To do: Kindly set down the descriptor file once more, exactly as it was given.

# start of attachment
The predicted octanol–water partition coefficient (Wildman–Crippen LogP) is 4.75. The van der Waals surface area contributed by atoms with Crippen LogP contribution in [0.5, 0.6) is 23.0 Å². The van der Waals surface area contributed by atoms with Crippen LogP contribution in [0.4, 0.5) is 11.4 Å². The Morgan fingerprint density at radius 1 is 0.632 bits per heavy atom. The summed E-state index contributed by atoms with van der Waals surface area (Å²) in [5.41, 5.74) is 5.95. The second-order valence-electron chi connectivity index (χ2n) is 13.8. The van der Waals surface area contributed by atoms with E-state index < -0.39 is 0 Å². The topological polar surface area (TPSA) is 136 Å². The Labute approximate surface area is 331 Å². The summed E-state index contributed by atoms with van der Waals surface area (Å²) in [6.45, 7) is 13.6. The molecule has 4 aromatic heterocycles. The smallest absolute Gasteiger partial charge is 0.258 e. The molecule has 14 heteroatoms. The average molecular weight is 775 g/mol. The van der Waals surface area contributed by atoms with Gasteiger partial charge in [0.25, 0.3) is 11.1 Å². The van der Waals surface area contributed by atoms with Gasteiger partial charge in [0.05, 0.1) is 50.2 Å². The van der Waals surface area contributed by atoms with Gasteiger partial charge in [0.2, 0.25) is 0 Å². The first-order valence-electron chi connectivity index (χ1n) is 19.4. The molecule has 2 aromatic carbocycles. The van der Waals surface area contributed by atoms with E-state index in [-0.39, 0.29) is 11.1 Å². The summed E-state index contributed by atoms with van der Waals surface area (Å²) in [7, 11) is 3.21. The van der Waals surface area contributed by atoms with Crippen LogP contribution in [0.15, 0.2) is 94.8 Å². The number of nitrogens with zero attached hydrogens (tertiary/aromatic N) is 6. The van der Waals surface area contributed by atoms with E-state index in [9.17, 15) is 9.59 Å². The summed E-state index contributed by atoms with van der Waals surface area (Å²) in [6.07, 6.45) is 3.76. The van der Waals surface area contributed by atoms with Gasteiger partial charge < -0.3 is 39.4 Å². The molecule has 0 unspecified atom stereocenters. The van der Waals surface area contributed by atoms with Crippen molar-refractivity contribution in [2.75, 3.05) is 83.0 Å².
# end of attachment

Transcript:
The predicted octanol–water partition coefficient (Wildman–Crippen LogP) is 4.75. The van der Waals surface area contributed by atoms with Crippen LogP contribution in [0.5, 0.6) is 23.0 Å². The van der Waals surface area contributed by atoms with Crippen LogP contribution in [0.4, 0.5) is 11.4 Å². The Morgan fingerprint density at radius 1 is 0.632 bits per heavy atom. The summed E-state index contributed by atoms with van der Waals surface area (Å²) in [5.41, 5.74) is 5.95. The second-order valence-electron chi connectivity index (χ2n) is 13.8. The van der Waals surface area contributed by atoms with E-state index < -0.39 is 0 Å². The topological polar surface area (TPSA) is 136 Å². The Labute approximate surface area is 331 Å². The summed E-state index contributed by atoms with van der Waals surface area (Å²) in [6.45, 7) is 13.6. The molecule has 4 aromatic heterocycles. The smallest absolute Gasteiger partial charge is 0.258 e. The molecule has 14 heteroatoms. The average molecular weight is 775 g/mol. The van der Waals surface area contributed by atoms with Gasteiger partial charge in [0.25, 0.3) is 11.1 Å². The van der Waals surface area contributed by atoms with Gasteiger partial charge in [0.05, 0.1) is 50.2 Å². The van der Waals surface area contributed by atoms with Gasteiger partial charge in [0.2, 0.25) is 0 Å². The first-order valence-electron chi connectivity index (χ1n) is 19.4. The molecule has 2 aromatic carbocycles. The van der Waals surface area contributed by atoms with E-state index in [-0.39, 0.29) is 11.1 Å². The summed E-state index contributed by atoms with van der Waals surface area (Å²) in [7, 11) is 3.21. The van der Waals surface area contributed by atoms with Crippen LogP contribution in [0.15, 0.2) is 94.8 Å². The number of nitrogens with zero attached hydrogens (tertiary/aromatic N) is 6. The van der Waals surface area contributed by atoms with E-state index in [9.17, 15) is 9.59 Å². The summed E-state index contributed by atoms with van der Waals surface area (Å²) in [6.07, 6.45) is 3.76. The van der Waals surface area contributed by atoms with Gasteiger partial charge < -0.3 is 39.4 Å². The molecule has 0 unspecified atom stereocenters. The van der Waals surface area contributed by atoms with Crippen molar-refractivity contribution in [2.75, 3.05) is 83.0 Å².